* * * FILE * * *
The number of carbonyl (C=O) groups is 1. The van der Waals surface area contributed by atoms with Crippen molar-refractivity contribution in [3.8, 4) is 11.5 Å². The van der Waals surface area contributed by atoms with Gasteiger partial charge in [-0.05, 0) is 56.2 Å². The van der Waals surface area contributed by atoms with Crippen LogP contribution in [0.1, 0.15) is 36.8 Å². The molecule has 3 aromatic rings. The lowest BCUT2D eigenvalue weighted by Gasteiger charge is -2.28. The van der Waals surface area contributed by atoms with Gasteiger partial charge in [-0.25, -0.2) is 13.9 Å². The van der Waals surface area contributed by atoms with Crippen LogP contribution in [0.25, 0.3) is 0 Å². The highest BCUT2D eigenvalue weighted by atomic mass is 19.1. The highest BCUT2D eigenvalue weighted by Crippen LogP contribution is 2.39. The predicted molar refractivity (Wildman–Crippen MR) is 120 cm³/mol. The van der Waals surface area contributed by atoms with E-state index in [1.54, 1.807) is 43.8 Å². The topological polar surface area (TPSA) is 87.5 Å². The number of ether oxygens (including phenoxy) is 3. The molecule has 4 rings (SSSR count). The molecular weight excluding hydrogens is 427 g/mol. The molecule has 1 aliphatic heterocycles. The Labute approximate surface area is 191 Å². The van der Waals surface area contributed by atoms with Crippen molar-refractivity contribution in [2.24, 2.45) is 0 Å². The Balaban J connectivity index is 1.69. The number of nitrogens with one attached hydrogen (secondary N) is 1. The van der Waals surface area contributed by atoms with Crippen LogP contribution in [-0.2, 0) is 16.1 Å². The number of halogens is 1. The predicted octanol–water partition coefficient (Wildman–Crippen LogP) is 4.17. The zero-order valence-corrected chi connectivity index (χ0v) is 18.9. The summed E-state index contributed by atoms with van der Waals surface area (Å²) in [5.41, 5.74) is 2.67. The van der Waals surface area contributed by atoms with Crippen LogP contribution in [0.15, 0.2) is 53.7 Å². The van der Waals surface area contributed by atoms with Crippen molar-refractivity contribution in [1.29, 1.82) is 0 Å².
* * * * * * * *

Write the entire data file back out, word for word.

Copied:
The number of carbonyl (C=O) groups is 1. The van der Waals surface area contributed by atoms with Crippen molar-refractivity contribution in [3.8, 4) is 11.5 Å². The van der Waals surface area contributed by atoms with Gasteiger partial charge in [-0.05, 0) is 56.2 Å². The van der Waals surface area contributed by atoms with Crippen LogP contribution in [0.1, 0.15) is 36.8 Å². The molecule has 3 aromatic rings. The lowest BCUT2D eigenvalue weighted by Gasteiger charge is -2.28. The van der Waals surface area contributed by atoms with Gasteiger partial charge in [-0.25, -0.2) is 13.9 Å². The van der Waals surface area contributed by atoms with Crippen LogP contribution in [0.25, 0.3) is 0 Å². The highest BCUT2D eigenvalue weighted by atomic mass is 19.1. The highest BCUT2D eigenvalue weighted by Crippen LogP contribution is 2.39. The predicted molar refractivity (Wildman–Crippen MR) is 120 cm³/mol. The van der Waals surface area contributed by atoms with E-state index in [1.54, 1.807) is 43.8 Å². The topological polar surface area (TPSA) is 87.5 Å². The number of ether oxygens (including phenoxy) is 3. The molecule has 4 rings (SSSR count). The molecular weight excluding hydrogens is 427 g/mol. The molecule has 1 aliphatic heterocycles. The Labute approximate surface area is 191 Å². The van der Waals surface area contributed by atoms with Crippen molar-refractivity contribution in [2.24, 2.45) is 0 Å². The Balaban J connectivity index is 1.69. The number of nitrogens with one attached hydrogen (secondary N) is 1. The van der Waals surface area contributed by atoms with Crippen LogP contribution in [-0.2, 0) is 16.1 Å². The number of halogens is 1. The predicted octanol–water partition coefficient (Wildman–Crippen LogP) is 4.17. The zero-order valence-corrected chi connectivity index (χ0v) is 18.9. The summed E-state index contributed by atoms with van der Waals surface area (Å²) in [5.41, 5.74) is 2.67. The van der Waals surface area contributed by atoms with Crippen LogP contribution in [0.15, 0.2) is 53.7 Å². The van der Waals surface area contributed by atoms with Crippen molar-refractivity contribution in [1.29, 1.82) is 0 Å².